Convict Ship York 1831
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information about Convict Ships arriving in New South Wales, Norfolk Island
and Van Diemen's Land between the years 1788 and 1850
|Embarked: 200 men
Voyage: 156 days
Surgeon's Journal: yes
vessel: Burrell arrived 19
Next vessel: Edward
arrived 22 February 1831
Captain Daniel Leary.
France kept a Medical Journal from 11 August 1830 to 19 February
The York was fitted out at
Deptford in the summer of 1830 to receive on board 200 male
convicts for transportation to New South Wales.
17 August the soldiers of the Guard were embarked consisting of
40 non-commissioned soldiers of the 17th regiment under the
command of Lieut-Col Despard, accompanied by seven women and
five children. Lieut-Colonel Despard's wife and family arrived
as passengers, as well as Ensign Owen, Anne Forster and C.
Donohue, servant to Mrs. Despard.
The detachment generally
appeared in good health, being mostly young men with the
exception of those men of the Band of the Regiment.
Select here to find convict ships
bringing detachments of the 17th regiment.
On the 24th
August the ship having previously dropped down the river to
Woolwich, thirty convicts from the Dolphin and fifty
from the Ganymede hulks were received on board. On 27th
August thirty convicts were received at Sheerness from the
Retribution hulk and thirty boys from the Euryalus
at Chatham. On 28th August sixty men were embarked from the
Cumberland hulk at Chatham completing the number to 200
All were in apparent good health, but many
looked ill and debilitated from confinement and previous
dissipation. Before the ship left Sheerness a young man Henry
Hoes, a private soldier aged 28 was attacked with convulsions
which continued in successive fits with great severity. He was
sent to the military hospital Chatham.
The sailing order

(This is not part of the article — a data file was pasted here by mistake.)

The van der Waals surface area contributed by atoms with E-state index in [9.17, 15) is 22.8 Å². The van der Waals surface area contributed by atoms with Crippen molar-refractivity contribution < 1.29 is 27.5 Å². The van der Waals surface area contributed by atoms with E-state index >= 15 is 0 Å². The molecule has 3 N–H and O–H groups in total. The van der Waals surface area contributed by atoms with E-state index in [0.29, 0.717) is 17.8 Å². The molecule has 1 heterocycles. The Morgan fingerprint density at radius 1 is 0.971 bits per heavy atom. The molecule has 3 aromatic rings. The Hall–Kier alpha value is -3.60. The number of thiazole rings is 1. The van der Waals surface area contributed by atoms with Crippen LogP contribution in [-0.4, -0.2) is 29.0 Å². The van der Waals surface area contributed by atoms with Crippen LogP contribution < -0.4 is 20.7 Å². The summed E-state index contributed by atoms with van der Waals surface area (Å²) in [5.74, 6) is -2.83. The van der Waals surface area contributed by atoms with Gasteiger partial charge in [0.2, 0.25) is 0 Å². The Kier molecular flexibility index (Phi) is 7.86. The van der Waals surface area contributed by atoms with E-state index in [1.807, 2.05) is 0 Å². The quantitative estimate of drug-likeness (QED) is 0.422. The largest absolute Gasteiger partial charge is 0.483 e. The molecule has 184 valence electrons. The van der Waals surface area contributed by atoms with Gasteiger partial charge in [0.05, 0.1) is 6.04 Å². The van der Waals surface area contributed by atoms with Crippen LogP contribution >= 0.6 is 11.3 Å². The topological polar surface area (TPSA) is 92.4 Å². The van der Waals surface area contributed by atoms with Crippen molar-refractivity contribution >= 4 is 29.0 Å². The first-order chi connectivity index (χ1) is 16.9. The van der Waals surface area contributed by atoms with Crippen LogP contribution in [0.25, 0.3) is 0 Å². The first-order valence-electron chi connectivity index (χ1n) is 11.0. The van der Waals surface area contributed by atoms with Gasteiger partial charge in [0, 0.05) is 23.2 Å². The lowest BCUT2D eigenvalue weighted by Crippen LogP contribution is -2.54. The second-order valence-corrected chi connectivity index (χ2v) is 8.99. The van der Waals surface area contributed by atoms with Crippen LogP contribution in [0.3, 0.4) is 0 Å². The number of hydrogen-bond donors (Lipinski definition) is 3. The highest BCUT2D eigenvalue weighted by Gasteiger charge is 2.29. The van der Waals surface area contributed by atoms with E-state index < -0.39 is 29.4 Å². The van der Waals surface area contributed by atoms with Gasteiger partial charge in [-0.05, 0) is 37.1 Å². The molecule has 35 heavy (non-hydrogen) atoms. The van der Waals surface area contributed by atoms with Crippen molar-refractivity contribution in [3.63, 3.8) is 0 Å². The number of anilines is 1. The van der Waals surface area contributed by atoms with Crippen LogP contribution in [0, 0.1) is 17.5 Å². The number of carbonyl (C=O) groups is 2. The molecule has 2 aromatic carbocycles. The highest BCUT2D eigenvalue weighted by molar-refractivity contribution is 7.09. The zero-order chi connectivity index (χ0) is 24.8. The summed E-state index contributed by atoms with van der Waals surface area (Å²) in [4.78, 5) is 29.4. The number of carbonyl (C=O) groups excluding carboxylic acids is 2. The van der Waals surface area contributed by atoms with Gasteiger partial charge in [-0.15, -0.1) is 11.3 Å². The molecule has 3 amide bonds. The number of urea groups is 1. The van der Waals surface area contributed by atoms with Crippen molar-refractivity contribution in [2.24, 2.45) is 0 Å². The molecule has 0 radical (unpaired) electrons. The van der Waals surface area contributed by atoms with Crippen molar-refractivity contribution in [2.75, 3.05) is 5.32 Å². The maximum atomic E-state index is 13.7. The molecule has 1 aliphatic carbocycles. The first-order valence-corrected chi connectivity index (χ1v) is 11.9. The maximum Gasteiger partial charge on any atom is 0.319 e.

was received on the 4th September. In going down the Channel
they encountered strong westerly winds with heavy seas causing
much sea sickness. As the winds continued the ship put into
Spithead where they were detained until 29th September. On this
day the winds were once more favourable and they departed
Spithead although in the channel they experienced contrary winds
until the 6th October.
In his General Remarks Campbell
France reported that the voyage was generally favourable and
there were few cases of a serious nature. A total of 118 were
admitted to the sick list throughout the voyage but most were of
a slight nature. The ship remained at Teneriffe for two days
where both meat and vegetables were received on board and
the water supply was completed.
On the 3rd November
convict William Garett aged 30 died suddenly. As there was no
convenient place to examine the body cause of death was not
ascertained. On the 16th October John Hayes age 17 also died.
These were the only fatal cases that occurred.
Surgeon reported: As is usual in these ships the convicts
were kept as much on deck as possible in the day time, and in
warm weather a certain number bathed every morning. The between
decks and and the men's berths were kept clean and dry in fine
weather constantly ventilated with the windsail and in moist
damp weather the stoves were in constant use for the same
purpose. The weather during the voyage was in general moderate
and favourable. In August it was fine and dry in September
strong westerly winds and much wet cloudy weather, thermometer
ranging from 60° to 70° - in October weather also cloudy and wet
- November was generally fine and moderate excepting in the
middle of the month there were several days of wet weather, with
strong winds. Thermometer from 70° to 84°. The beginning of the
month of December was fine and dry towards the end strong gales
and wet cloudy weather, thermometer from 70° to 62° degrees. In
January 1831 and the beginning of February strong winds with
hazy weather and occasional wet days. Thermometer from 57° to 62